Inside Corporate America
After the attack on the World Trade Center, some enterprising hucksters here in New York tried to sell little bags of ashes to victims families, supposedly of their missing kin.
The stomach-churning commercialization of mass murder didn't bottom out there. Barely had the towers hit the ground when U.S. Trade Representative Robert Zoellick proclaimed the way to defeat Osama bin Laden was to grant George W. Bush extraordinary ‘fast-track' trade treaty negotiating authority. Ambassador bin Zoellick, speaking from what looked like a cave on Capitol Hill, surrounded by unidentified Republicans, said Americans had to choose: stand up for free trade or for terrorism.
You'd think Democrats would blast Zoellick for this crude, heartless and somewhat oddball maneuver to jam through Bush's big business agenda while a nation mourned. But this week, war-spooked Democrats in Congress are expected to vote to revive the moribund trade legislation. ‘Fast-track' gives Bush carte blanche authority to bargain a big expansion of the World Trade Organization's powers in anticipation of the WTO confab scheduled for Qatar in three weeks. ‘Fast-track' also greases approval for Aa Free Trade Area of the Americas (FTAA).
Announcement of the Bush push for the trade bill was followed by a disturbing CNN broadcast of corporate lobbyists dancing in the streets and handing out sweets to children.
The implied evil link between opponents al-Queda and opponents of the WTO came to the US Trade Ambassador, he said, from New Republic Magazine. “Terrorists hate the ideas America has championed around the world,” he said, laying the groundwork for a new McCarthyism aimed at anti-globalization dissidents. “It is inevitable that people will wonder if there are intellectual connections with others who have turned to violence to attack international finance, globalization and the United States.”
Exactly what are the particulars of the US trade agenda for the WTO that are supposed to make terrorists shake with fear? There are two holy grails in Zoellick's trade crusade which go by the benign names, “national treatment in services” and “investor-to-state dispute resolution.”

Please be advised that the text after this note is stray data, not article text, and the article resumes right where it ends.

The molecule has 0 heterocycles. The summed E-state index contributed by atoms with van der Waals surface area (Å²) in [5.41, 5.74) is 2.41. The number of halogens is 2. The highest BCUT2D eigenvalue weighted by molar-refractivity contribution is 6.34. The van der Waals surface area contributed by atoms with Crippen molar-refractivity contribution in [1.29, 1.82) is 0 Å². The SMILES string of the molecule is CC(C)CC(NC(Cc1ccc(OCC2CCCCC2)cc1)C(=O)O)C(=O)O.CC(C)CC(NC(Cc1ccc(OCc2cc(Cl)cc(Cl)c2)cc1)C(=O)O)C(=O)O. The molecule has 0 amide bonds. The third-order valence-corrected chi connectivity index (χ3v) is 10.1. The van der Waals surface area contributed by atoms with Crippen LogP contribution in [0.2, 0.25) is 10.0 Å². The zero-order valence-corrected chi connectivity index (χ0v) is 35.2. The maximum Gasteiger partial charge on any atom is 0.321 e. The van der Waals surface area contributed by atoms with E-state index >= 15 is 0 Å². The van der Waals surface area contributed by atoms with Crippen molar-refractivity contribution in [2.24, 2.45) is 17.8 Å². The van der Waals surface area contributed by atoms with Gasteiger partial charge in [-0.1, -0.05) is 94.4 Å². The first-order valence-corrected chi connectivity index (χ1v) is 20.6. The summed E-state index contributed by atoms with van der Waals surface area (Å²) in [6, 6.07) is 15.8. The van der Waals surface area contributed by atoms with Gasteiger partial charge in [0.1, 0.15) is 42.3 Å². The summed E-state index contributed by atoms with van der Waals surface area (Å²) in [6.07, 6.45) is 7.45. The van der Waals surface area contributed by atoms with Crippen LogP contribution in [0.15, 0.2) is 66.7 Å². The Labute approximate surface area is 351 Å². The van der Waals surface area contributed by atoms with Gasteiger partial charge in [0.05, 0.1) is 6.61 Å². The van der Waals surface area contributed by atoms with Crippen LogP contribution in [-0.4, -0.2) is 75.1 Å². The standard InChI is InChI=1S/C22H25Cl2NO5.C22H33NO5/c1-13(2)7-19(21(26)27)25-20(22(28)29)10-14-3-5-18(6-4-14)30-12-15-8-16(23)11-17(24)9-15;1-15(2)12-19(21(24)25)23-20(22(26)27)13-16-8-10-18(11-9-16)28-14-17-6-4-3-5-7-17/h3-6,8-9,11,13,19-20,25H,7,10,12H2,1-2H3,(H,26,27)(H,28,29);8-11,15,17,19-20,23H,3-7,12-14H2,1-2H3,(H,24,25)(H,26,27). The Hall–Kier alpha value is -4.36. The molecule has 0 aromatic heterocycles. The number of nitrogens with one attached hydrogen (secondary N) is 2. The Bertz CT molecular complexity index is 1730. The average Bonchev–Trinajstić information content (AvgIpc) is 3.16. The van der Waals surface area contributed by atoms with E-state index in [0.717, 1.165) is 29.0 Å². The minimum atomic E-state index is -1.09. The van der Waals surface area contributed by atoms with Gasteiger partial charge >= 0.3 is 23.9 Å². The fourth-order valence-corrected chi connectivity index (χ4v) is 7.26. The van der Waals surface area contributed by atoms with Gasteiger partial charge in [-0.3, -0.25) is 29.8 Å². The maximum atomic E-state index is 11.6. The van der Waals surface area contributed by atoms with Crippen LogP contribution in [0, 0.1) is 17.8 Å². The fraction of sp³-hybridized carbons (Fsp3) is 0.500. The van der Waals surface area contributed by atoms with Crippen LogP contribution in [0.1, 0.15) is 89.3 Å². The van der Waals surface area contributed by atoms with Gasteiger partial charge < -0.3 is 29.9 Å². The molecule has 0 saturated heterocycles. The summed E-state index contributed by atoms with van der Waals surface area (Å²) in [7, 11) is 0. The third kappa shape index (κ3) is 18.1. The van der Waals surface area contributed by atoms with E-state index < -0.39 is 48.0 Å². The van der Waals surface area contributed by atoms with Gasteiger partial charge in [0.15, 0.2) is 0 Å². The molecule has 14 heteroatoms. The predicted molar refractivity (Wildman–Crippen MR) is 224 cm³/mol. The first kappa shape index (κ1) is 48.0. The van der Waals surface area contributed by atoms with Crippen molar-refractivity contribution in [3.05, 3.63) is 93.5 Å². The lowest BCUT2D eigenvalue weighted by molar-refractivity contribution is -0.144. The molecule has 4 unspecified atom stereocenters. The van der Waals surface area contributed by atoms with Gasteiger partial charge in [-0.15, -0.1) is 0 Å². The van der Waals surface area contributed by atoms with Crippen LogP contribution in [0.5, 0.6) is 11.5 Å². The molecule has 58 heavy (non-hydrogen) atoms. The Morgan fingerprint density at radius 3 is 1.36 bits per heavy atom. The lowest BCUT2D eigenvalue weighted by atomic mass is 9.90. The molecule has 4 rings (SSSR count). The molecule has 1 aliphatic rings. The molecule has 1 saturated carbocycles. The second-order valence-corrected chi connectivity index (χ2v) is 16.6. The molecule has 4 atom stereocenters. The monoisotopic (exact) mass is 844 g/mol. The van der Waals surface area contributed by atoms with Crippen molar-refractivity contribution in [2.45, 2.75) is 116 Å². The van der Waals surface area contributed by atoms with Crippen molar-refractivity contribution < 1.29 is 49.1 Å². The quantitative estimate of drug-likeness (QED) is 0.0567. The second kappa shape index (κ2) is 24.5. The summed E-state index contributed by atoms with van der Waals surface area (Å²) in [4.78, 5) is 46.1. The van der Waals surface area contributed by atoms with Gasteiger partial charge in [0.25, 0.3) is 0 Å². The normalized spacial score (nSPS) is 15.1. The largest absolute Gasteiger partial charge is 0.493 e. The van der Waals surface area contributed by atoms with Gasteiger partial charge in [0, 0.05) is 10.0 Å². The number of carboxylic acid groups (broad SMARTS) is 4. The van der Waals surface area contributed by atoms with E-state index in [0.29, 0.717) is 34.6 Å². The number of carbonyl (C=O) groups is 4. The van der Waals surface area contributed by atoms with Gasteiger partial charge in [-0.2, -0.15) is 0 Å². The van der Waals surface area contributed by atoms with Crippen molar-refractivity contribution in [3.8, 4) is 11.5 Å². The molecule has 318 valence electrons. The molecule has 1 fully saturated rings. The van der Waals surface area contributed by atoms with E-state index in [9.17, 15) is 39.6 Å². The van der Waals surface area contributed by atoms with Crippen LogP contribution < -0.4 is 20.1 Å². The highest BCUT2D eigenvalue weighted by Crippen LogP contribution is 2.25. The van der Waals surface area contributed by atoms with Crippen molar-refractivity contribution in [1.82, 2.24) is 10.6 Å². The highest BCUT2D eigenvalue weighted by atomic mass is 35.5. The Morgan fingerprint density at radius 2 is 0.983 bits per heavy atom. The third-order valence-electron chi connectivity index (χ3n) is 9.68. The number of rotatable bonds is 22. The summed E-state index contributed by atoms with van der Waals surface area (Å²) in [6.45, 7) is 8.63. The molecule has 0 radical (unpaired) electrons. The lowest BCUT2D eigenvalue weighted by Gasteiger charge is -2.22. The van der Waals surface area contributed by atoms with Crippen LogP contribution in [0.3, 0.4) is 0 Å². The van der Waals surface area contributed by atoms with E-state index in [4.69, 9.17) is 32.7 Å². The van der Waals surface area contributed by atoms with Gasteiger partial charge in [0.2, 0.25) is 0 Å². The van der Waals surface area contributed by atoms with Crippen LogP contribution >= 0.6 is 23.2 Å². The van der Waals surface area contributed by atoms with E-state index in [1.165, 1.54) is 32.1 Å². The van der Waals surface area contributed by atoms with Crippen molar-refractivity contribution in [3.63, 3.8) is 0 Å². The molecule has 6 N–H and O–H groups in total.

Investor-to-state dispute resolution has already been deployed in the NAFTA zone. (NAFTA, the North American Free Trade Agreement, is where US industry uses Canada and Mexico for target practice to test trade weapons they will take international through WTO.)
Investor-to-state dispute resolution allows a foreign corporation wronged by violations of a trade pact to receive compensation from the miscreant nation's treasury. It all sounds quite fair. In practice under NAFTA, corporations have used the system to demolish local governments' environmental and consumer protections. In 1997, a state government in Mexico attempted to stop American operator Metalclad Corp building a toxic waste dump in an ecological preservation zone. A NAFTA disputes panel ordered Mexico to pay $15.6 million (£10.4 million) to Metalclad for delay of its polluting plan.
The most dangerous case comes before a NAFTA panel this week. Loewen Corp, a big Canadian funeral home chain, is deeply unhappy about American tort law. In 1996, a Mississippi jury ruled that Loewen breached a contract and bullied a small operator as part of a schme to monopolize the industry and raise prices. Rather than appeal the verdict to a higher court, Loewen settled for $150 million – then whipped around and demanded the US government refund the sum and then some — $725 million.
In LOEWEN V. MISSISSIPPI JURY, the Canadian operator demands that a NAFTA panel overturn basic procedures of the US civil justice system as an illegal barrier to trade. While the case is pending on the facts, the disputes panel has accepted jurisdiction. That ruling in effect makes NAFTA, not the US Supreme Court nor our Constitution, the ultimate legal authority of North America. Small wonder that American and European business chiefs are chanting “Disputes Resolution is Great!” outside the walls of Doha, Qatar, as the WTO prepares for the ministerial meeting.